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We are all a little Pinocchio on the net

Who wouldn't like to be able to modify some small defect, physical or character, to feel better about themselves or others? A human frailty that finds an easy answer on the net. And so on social networks, blogs and smartphones the magic done: c who loses a few extra pounds, who recovers the thick (…)

Who wouldn't like to be able to modify some small defect, physical or character, to feel better about themselves or others? A human frailty that finds an easy answer on the net. And so the magic done on social networks, blogs and smartphones: c those who lose a few extra pounds, those who recover thick hair and those who smooth out wrinkles. And then there are those who use words to build an identity closer to their ideal, at the cost of telling some white lies.

A phenomenon, says the Intel research conducted by Redshift Research, widespread enough to involve almost half of Italians. About one out of two admits to having tarred at least once your online profile. And the 53% of respondents, especially among males, admits that he would like to look more like the image of himself that he tells on the net.

If for 50% of men it hopes to make the hunt for new loves or relationships easier, among the reasons for these virtual retouches are above all the desire to capture the attention of friends and acquaintances (55%) or the attempt to hide the own insecurities (40%).

Here above all the fairer sex carefully selects the photos to be included in their profile and the Photo editing (now available to everyone with dozens of apps) increasingly used! For men, however, it is not so much the photos that stimulate some makeup, as theappear more fun and bright than what happens in everyday life. Other white lies include attempts to show up more intelligent and cultured (22%) or to be immortalized in exclusive situations and places (18%); most recently, the brag about particular relationships, true or presumed.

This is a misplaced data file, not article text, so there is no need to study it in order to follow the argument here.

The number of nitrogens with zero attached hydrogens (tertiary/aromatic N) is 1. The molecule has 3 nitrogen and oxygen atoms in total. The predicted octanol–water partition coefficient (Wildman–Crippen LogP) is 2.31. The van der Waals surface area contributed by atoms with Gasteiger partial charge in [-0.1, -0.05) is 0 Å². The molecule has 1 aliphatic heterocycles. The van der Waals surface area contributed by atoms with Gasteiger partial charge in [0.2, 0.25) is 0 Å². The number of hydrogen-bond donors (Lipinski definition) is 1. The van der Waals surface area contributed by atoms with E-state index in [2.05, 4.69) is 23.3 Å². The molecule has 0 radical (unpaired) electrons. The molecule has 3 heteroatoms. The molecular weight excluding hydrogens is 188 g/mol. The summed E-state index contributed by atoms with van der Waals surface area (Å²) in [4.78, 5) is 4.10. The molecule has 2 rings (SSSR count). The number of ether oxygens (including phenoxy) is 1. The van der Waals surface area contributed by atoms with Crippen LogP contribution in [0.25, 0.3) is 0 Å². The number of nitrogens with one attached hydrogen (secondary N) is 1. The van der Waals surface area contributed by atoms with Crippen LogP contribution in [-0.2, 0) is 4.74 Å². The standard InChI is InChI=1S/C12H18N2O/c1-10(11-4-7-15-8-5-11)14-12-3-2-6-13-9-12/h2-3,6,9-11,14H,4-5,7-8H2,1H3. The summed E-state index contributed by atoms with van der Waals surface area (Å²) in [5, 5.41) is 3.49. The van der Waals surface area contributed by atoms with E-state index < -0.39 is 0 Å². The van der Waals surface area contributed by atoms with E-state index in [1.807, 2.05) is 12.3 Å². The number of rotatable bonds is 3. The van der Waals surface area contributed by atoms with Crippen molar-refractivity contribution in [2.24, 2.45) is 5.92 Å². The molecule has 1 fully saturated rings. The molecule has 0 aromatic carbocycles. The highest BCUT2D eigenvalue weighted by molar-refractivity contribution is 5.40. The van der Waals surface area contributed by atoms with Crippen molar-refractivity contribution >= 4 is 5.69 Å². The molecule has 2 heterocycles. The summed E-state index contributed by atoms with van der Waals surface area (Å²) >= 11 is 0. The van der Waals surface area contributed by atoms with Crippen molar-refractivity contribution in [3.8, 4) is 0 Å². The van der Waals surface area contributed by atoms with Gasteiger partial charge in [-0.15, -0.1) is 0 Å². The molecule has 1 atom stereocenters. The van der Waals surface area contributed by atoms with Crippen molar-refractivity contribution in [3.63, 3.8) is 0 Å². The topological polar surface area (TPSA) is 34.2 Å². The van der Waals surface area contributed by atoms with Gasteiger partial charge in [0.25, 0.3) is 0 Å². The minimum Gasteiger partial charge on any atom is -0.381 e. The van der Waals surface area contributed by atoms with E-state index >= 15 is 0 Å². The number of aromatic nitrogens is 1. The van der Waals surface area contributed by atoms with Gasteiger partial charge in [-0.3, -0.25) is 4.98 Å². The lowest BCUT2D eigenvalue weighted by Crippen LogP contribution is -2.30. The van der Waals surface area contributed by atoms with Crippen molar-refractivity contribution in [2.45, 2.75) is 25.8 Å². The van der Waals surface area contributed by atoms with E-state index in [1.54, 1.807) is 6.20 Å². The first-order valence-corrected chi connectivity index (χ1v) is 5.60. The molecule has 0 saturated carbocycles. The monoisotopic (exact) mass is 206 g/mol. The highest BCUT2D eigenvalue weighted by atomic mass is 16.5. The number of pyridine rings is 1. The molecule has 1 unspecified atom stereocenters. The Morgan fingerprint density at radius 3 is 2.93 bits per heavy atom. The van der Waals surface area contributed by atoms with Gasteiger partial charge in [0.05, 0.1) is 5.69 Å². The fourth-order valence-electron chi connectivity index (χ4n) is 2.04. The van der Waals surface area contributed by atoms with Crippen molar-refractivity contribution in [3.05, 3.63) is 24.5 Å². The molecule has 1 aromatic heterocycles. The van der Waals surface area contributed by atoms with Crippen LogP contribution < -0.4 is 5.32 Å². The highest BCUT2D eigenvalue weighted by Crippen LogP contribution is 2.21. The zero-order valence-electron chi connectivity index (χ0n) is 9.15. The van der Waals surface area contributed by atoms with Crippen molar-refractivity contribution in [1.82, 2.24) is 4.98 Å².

But the excesses do not seem to find a warm welcome:

  • more than half of Italians can't stand the users they share every single detail of your days, including the most intimate aspects
  • they don't like them the same way too explicit photos or vulgarities,
  • and rejected (a welcome surprise) even users who always complain about everything and everyone or who do too many spelling mistakes or horrors

The true non-sense highlighted by the research also that so many efforts are made while knowing that not that difficult recognize fake online. Among clues The simple empirical experience is used to expose digital Pinocchio: what you read or see on social networks is often too good to be true (50%), badly retouched photos, or the inconsistency between personality and actions (always for 50%). Only 18% say they do not easily distinguish the border between lies and reality.

Yet despite the demonizations of these tools, Intel research reveals that the desire to appear e enriching your online profiles leads you to be better even in real life.

  • The 33% of the interviewees he declares to take more photos of himself and his family and, to a lesser extent, to take more holidays
  • The 31% he feels more curious and more lawful, in order to be able to hold interesting conversations on the Net (in the seventeenth and nineteenth centuries people were educated on books – in the conversation in the living rooms)
  • The 27% do more exercise
  • the 15% also takes care of clothing

Who knows if Montale would find in all these activities, to be brought back to the virtual world, the secret to Killing time?Of course the weather it becomes a crucial factor for the people of the Web. Any good break to connect and for 50% of the sample, when not possible, the feeling of loss is felt.

Two out of five respondents in Italy and Europe they dedicate to their profile over half an hour a day, but the rest of the users do not give up the daily dose of online, albeit shorter.

Among all the devices most used to manage their own virtual identities, everyone wins smartphone, but the dear old man computer remains the preferred medium; especially if with a good battery life (53%), quick to start (32%) and light (30%).